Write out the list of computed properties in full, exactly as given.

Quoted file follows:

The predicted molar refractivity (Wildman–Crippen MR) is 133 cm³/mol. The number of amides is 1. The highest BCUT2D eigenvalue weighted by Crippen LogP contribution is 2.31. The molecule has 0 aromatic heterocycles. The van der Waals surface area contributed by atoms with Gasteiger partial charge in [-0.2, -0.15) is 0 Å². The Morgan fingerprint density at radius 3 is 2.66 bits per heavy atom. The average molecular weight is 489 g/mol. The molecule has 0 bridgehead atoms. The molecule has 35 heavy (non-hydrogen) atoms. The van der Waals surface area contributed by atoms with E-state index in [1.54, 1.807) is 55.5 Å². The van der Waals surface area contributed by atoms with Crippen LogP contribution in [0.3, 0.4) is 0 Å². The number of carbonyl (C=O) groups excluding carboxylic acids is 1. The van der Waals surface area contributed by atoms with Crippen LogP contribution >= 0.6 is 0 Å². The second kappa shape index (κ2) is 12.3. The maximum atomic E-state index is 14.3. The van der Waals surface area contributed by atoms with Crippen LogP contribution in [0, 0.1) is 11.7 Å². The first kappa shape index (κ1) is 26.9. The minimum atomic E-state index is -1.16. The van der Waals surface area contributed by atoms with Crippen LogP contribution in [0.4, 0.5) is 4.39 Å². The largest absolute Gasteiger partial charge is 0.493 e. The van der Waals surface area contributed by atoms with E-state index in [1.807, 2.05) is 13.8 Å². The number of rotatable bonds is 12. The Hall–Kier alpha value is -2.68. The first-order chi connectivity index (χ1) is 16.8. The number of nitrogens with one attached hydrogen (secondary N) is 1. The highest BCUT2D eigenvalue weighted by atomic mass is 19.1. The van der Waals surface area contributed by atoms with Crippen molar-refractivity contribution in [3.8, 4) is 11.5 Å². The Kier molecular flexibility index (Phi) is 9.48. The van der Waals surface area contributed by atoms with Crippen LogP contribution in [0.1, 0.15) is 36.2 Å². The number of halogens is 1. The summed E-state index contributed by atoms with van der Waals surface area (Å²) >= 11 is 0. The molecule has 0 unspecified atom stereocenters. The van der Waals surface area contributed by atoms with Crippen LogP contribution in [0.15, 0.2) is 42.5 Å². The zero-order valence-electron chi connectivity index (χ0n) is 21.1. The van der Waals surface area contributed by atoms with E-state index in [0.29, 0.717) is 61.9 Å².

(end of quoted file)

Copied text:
The predicted molar refractivity (Wildman–Crippen MR) is 133 cm³/mol. The number of amides is 1. The highest BCUT2D eigenvalue weighted by Crippen LogP contribution is 2.31. The molecule has 0 aromatic heterocycles. The van der Waals surface area contributed by atoms with Gasteiger partial charge in [-0.2, -0.15) is 0 Å². The Morgan fingerprint density at radius 3 is 2.66 bits per heavy atom. The average molecular weight is 489 g/mol. The molecule has 0 bridgehead atoms. The molecule has 35 heavy (non-hydrogen) atoms. The van der Waals surface area contributed by atoms with E-state index in [1.54, 1.807) is 55.5 Å². The van der Waals surface area contributed by atoms with Crippen LogP contribution in [0.3, 0.4) is 0 Å². The number of carbonyl (C=O) groups excluding carboxylic acids is 1. The van der Waals surface area contributed by atoms with Crippen LogP contribution >= 0.6 is 0 Å². The second kappa shape index (κ2) is 12.3. The maximum atomic E-state index is 14.3. The van der Waals surface area contributed by atoms with Crippen LogP contribution in [0, 0.1) is 11.7 Å². The first kappa shape index (κ1) is 26.9. The minimum atomic E-state index is -1.16. The van der Waals surface area contributed by atoms with Crippen LogP contribution in [0.4, 0.5) is 4.39 Å². The largest absolute Gasteiger partial charge is 0.493 e. The van der Waals surface area contributed by atoms with E-state index in [1.807, 2.05) is 13.8 Å². The number of rotatable bonds is 12. The Hall–Kier alpha value is -2.68. The first-order chi connectivity index (χ1) is 16.8. The number of nitrogens with one attached hydrogen (secondary N) is 1. The highest BCUT2D eigenvalue weighted by atomic mass is 19.1. The van der Waals surface area contributed by atoms with Crippen molar-refractivity contribution in [3.8, 4) is 11.5 Å². The Kier molecular flexibility index (Phi) is 9.48. The van der Waals surface area contributed by atoms with Crippen LogP contribution in [0.1, 0.15) is 36.2 Å². The number of halogens is 1. The summed E-state index contributed by atoms with van der Waals surface area (Å²) >= 11 is 0. The molecule has 0 unspecified atom stereocenters. The van der Waals surface area contributed by atoms with Crippen LogP contribution in [0.15, 0.2) is 42.5 Å². The zero-order valence-electron chi connectivity index (χ0n) is 21.1. The van der Waals surface area contributed by atoms with E-state index in [0.29, 0.717) is 61.9 Å².